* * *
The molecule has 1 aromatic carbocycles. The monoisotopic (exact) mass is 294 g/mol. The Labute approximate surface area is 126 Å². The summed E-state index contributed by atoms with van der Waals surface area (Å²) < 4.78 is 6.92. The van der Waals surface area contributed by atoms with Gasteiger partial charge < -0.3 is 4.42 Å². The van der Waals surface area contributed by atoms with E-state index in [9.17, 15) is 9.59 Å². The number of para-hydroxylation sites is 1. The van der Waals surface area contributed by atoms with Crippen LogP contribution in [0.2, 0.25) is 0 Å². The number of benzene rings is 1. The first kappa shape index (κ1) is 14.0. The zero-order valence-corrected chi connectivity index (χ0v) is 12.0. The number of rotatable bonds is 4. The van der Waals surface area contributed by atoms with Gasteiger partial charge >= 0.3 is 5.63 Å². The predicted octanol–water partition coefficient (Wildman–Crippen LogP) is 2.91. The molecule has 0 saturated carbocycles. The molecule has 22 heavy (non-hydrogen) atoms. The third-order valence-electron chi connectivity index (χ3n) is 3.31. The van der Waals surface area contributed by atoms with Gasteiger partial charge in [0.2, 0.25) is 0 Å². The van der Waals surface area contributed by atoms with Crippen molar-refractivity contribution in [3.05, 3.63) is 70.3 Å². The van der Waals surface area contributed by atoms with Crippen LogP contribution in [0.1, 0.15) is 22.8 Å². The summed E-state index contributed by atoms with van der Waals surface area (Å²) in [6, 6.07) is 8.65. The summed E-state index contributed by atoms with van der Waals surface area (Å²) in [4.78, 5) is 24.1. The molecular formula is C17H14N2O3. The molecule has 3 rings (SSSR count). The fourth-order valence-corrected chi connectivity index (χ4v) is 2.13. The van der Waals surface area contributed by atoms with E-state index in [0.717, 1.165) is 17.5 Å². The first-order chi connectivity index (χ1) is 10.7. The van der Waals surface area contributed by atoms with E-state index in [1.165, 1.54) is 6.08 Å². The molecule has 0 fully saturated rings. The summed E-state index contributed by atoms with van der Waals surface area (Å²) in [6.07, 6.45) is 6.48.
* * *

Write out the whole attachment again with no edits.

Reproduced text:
The molecule has 1 aromatic carbocycles. The monoisotopic (exact) mass is 294 g/mol. The Labute approximate surface area is 126 Å². The summed E-state index contributed by atoms with van der Waals surface area (Å²) < 4.78 is 6.92. The van der Waals surface area contributed by atoms with Gasteiger partial charge < -0.3 is 4.42 Å². The van der Waals surface area contributed by atoms with E-state index in [9.17, 15) is 9.59 Å². The number of para-hydroxylation sites is 1. The van der Waals surface area contributed by atoms with Crippen LogP contribution in [0.2, 0.25) is 0 Å². The number of benzene rings is 1. The first kappa shape index (κ1) is 14.0. The zero-order valence-corrected chi connectivity index (χ0v) is 12.0. The number of rotatable bonds is 4. The van der Waals surface area contributed by atoms with Gasteiger partial charge >= 0.3 is 5.63 Å². The predicted octanol–water partition coefficient (Wildman–Crippen LogP) is 2.91. The molecule has 0 saturated carbocycles. The molecule has 22 heavy (non-hydrogen) atoms. The third-order valence-electron chi connectivity index (χ3n) is 3.31. The van der Waals surface area contributed by atoms with Gasteiger partial charge in [0.2, 0.25) is 0 Å². The van der Waals surface area contributed by atoms with Crippen molar-refractivity contribution in [3.05, 3.63) is 70.3 Å². The van der Waals surface area contributed by atoms with Crippen LogP contribution in [0.1, 0.15) is 22.8 Å². The summed E-state index contributed by atoms with van der Waals surface area (Å²) in [6, 6.07) is 8.65. The summed E-state index contributed by atoms with van der Waals surface area (Å²) in [4.78, 5) is 24.1. The molecular formula is C17H14N2O3. The molecule has 3 rings (SSSR count). The fourth-order valence-corrected chi connectivity index (χ4v) is 2.13. The van der Waals surface area contributed by atoms with E-state index in [0.717, 1.165) is 17.5 Å². The first-order chi connectivity index (χ1) is 10.7. The van der Waals surface area contributed by atoms with E-state index in [1.165, 1.54) is 6.08 Å². The molecule has 0 fully saturated rings. The summed E-state index contributed by atoms with van der Waals surface area (Å²) in [6.07, 6.45) is 6.48.